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The restroom diaries

By Divya Nair
August 22, 2016 11:20 IST
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'Every time I resist using a public loo, I remember my mother warning me how I would develop a kidney problem.'
'Now, I tell her I'd rather not have a skin infection or some other disease brought by using one,' says Divya Nair.
Illustration: Uttam Ghosh/Rediff.com

Ever since I was a kid, I have hated the idea of visiting a public washroom.

The stench, the dirt and the lack of hygiene have proved strong recommenders of bladder control whenever I am travelling from one point to another.

Before you grimace at this outrageous topic and hunt for a few rotten tomatoes to hurl at me, let me tell you what inspired this column.

I work in a reputed organisation. My colleagues are well educated and come from respected backgrounds. There are four restrooms on the floor I work on. They are used by approximately 40 female colleagues. Statistically, that's one restroom for 10 women.

It's hard to single out anyone and make them accountable, but most of the time when I walk into the washroom, I have to navigate through strands of hair, spilt water and an overflowing garbage can. And the less said about wet door knobs, the better.

Since I am kind hearted, I'll spare you the details about the commode and toilet seat.

Some months ago, my colleague and I wrote down a list of instructions on how to use the restroom and pasted it inside each toilet, hoping good sense would prevail. Within a fortnight, the notice was torn off and things were back to being the way they are.

Somehow, I wasn't surprised.

In my previous organisation, I remember how a senior colleague had called an urgent meeting to address exactly these concerns -- how to use the toilet seat, why it is important to flush and leave the toilet seat dry for the next person and why you must wrap your sanitary napkins with care.

Why was it important?

A colleague had suffered from a serious case of infection which was traced to using unhealthy restrooms.

A year ago, a cousin told me that in her office, men and women use the washbasin (and not the bathroom) to clean their feet ahead of their daily prayers.

Every time I resist using a public loo, I remember my mother warning me how I would develop a kidney problem. Now, I tell her I'd rather not have a skin infection or some other disease brought by using one.

All the organisations I have worked for in the last seven years, I believe, have had a fair number of educated professionals, yet their hygiene standards leave a lot to be desired.

Over the years, I have learned to take a serious situation like this with a pinch of humour.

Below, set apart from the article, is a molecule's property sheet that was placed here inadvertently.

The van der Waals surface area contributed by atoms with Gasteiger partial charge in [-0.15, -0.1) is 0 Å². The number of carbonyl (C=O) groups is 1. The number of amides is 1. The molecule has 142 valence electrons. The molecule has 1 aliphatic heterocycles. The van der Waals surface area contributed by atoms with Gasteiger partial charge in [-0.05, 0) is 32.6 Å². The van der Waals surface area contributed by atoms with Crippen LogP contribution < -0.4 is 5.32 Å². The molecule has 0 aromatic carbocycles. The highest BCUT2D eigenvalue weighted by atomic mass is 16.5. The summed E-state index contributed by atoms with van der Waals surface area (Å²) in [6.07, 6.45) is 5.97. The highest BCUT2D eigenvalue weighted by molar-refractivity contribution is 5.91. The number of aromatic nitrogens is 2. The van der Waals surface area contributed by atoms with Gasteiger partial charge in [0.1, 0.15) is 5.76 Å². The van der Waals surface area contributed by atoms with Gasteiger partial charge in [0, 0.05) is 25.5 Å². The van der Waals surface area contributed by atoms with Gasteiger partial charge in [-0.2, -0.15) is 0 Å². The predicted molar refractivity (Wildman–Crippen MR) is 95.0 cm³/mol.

Allow me to amuse you with the ones that irk me the most...

The loo lockers

These species lose themselves in the comfort of a toilet's empty space and park themselves there till eternity.

It makes me wonder how anyone can have a tummy upset every other day!

I had read somewhere how a public loo in Japan would open its doors every 25 minutes -- reminding anyone who has ensconced themselves in there for that duration that the place does not belong to them.

I wish it applied to office loos as well.

The secret whisperers

Sometimes I enter the loo and fear I've seen a ghost.

Seconds later, I realise that someone is standing in a corner trying to have a private conversation.

Baby, I don't know who referred you this place, but can you please not make me feel like an intruder? It's hard to decide whether to stay or leave.

I don't want to hear your secret conversations or your family fights. Not in the loo, from where I cannot decide whether to shut my ears or my nose.

Here's a suggestion: If you really need privacy, take a short walk outside the office with your phone.

The water babies

From wet door knobs to wet toilet seats, there are girls who have probably never used a tissue or a hand dryer in their life; even when there is one available.

Thanks to these babies, you'll find so much water around the wash basin, and on the floor in the loo, that you'll sometimes wonder whether you've accidentally entered the shower.

The dabba cleaners

How does one deal with people who treat the washroom as their kitchen or dining table?

There should be a valid reason why leftover rice and dal from someone's lunch is in the washbasin. I am still wondering.

The toilet decorators

Without being too explicit: Flush, ladies, flush!

I just can't understand how some ladies don't mind dribbling liquids of various colours on the toilet seat; trust me, a toilet seat does not need decoration, it looks best clean.

The hair saga

My dad used to say hair looks good only on the head and ensure my mother and I always kept our hair tied. With all that hair I see in the restrooms, I assume someone is going to go bald soon!

Sarcasm apart, the reason I took time to post this is because I wish all girls took it upon them to spare a moment and changed the way they used the public washrooms.

Like my father once said: Always leave the place better for the one using it after you. It's a selfless service.

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Divya Nair / Rediff.com